When it comes to NLP it is the sheer diversity of languages that makes it such a challenge. Old school NLP solutions were based on rigid rules that map inputs to a big list of known inputs. But the list can never be long enough, and the hard rules can never cover all the edge cases. So the experience of talking to a supposedly “smart assistant” always left the user frustrated.

You need more powerful, agile technologies that can figure out that in a sentence such as: “Yuko wants to eat an apple.”

Yuko is something that can have wants, and can eat things, and that apples are things that can be eaten. The technology needs to be able to do this for the vast majority of sentences the app is likely to encounter. This is incredibly hard, but here at Ginger and a few other places, we are doing it.

It is not just Apple and Google who are eyeing this space. IBM is now also a player with Watson, recently announcing that the same supercomputer-strength software that conquered the quiz show “Jeopardy!”, will be available to app developers through an API and software toolkit. This will allow cognitive apps that leverage cognition to be hosted in the cloud on Watson. This would obviously be a great thing for IBM’s cloud hosting service as well.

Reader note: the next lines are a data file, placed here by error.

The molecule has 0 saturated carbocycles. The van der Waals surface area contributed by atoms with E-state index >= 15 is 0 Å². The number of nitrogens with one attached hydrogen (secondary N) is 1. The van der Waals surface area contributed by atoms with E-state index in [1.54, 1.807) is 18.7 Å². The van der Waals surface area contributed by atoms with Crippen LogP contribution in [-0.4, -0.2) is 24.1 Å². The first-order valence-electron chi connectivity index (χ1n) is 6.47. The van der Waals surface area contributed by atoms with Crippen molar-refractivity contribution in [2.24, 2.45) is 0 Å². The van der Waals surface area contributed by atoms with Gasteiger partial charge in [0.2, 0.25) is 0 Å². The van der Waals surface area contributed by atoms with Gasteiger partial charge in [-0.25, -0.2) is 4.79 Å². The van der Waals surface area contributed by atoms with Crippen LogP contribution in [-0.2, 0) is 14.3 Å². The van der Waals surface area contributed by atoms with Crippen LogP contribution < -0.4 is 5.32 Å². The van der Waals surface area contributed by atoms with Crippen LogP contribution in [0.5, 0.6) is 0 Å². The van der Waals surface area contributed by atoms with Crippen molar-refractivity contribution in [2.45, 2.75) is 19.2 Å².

This “platform model” in tech business is nothing new of course. In recent years IBM did this with its Websphere application server technology, which went from an internal project to a software community of thousands of developers. Salesforce.com did this with its Force cloud-app development platform, as did Amazon with Amazon Web Services.

But what is different with CaaS platforms is that cognitive powers will be baked in to the operating system, and all the apps that are developed on that platform. That will bring intelligence to a mass public in a wide variety of as yet unimagined contexts.